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By Julian Matthews
October 29, 1999

Jalaluddin Abdul Halim once took long, lonely bus rides to--and from Ipoh city from the remote estate off Bruas where he lived and worked--a journey of nearly 100km--just to attend accounting classes.

"Sometimes I would reach home at 3am and have to go to work the next day," he said. The trips also entailed leaving his wife and young children thrice a week to fend for themselves.

But his determination eventually paid off. In 1992, he obtained his diploma which led to a subsequent rise in pay and broadened his career options.

Currently a finance manager in an estate management firm, 41-year-old Jalaluddin has hit the paper chase trail again. Only this time he needn't make those exhausting commutes.

This month, he signed on for an online business degree with virtual university Universiti Tun Abdul Razak (Unitar).

"I wanted a course with little or no classroom activity and this was ideal. I can do it from home. It's flexible and I don't have to bear the costs of traveling or lodging elsewhere, " said Jalaluddin who currently resides in Ipoh.

The father of five school-going children says the program has the twin advantage of enabling him to learn about the Internet, and get familiar with new accounting software for his present office.

"You can't get into information technology unless you use it," he said. Enthused about embarking on his new modem adventures, Jalaluddin foresees only one minor problem ahead--sharing the computer with his kids.

"I may have to wait till they all go to bed, but that's better than the hassle of all those bus rides," he said.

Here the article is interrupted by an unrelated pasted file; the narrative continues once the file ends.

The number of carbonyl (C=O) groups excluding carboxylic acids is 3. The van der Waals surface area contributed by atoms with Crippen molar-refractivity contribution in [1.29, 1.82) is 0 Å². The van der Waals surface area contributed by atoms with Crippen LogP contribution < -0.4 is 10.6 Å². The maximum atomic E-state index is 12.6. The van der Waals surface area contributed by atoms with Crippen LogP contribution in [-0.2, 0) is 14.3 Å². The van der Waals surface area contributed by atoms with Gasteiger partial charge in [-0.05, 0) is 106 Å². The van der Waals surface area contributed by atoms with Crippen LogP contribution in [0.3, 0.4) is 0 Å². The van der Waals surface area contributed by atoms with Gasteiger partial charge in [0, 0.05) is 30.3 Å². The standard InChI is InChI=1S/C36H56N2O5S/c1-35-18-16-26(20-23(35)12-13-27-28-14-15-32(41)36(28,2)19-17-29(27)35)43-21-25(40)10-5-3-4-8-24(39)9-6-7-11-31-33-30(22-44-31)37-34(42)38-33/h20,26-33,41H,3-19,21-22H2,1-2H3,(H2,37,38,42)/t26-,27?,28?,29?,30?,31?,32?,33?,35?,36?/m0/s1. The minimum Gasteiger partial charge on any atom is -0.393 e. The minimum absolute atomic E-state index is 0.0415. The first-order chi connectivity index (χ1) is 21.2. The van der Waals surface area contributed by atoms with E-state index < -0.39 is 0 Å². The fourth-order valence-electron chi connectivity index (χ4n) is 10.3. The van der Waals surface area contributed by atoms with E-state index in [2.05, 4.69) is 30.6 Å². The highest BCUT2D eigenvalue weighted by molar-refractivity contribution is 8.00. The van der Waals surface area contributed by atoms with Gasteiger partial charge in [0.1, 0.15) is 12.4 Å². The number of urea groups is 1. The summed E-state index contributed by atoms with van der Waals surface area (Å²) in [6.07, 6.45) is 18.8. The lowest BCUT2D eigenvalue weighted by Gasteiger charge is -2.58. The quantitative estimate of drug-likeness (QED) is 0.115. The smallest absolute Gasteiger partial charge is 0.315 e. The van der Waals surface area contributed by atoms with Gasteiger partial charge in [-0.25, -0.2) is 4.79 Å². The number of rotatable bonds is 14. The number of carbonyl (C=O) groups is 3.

Jalaluddin is among thousands seeking to better themselves at their own time, place and pace through Web-enabled distance learning. The Internet has changed what was once a slow and clunky process--via correspondence, TV and videotapes--to something far more personal and interactive. There is a surge in interest of "keyboard colleges" globally offering everything from certificate level to PhD programs.

The concept of a virtual varsity is still fairly new in Malaysia, but judging from its rapid adoption it will definitely give bricks-and-mortar universities a run for their money.

Pioneering Unitar has already set a blistering pace. From a batch of only 300 last September, the university's enrolment has shot up to 3,415 students--3,046 in the undergraduate programs and 369 others pursuing postgraduate courses.

"Our target market is working adults and high school certificate and diploma holders, while housewives and senior citizens will feature fast as students of the future. We also plan to take in foreign students," said Dr Syed Othman Alhabshi, Unitar's president and chief executive.


Julian Matthews is the Malaysian correspondent for CNET Malaysia. Email us your comments.


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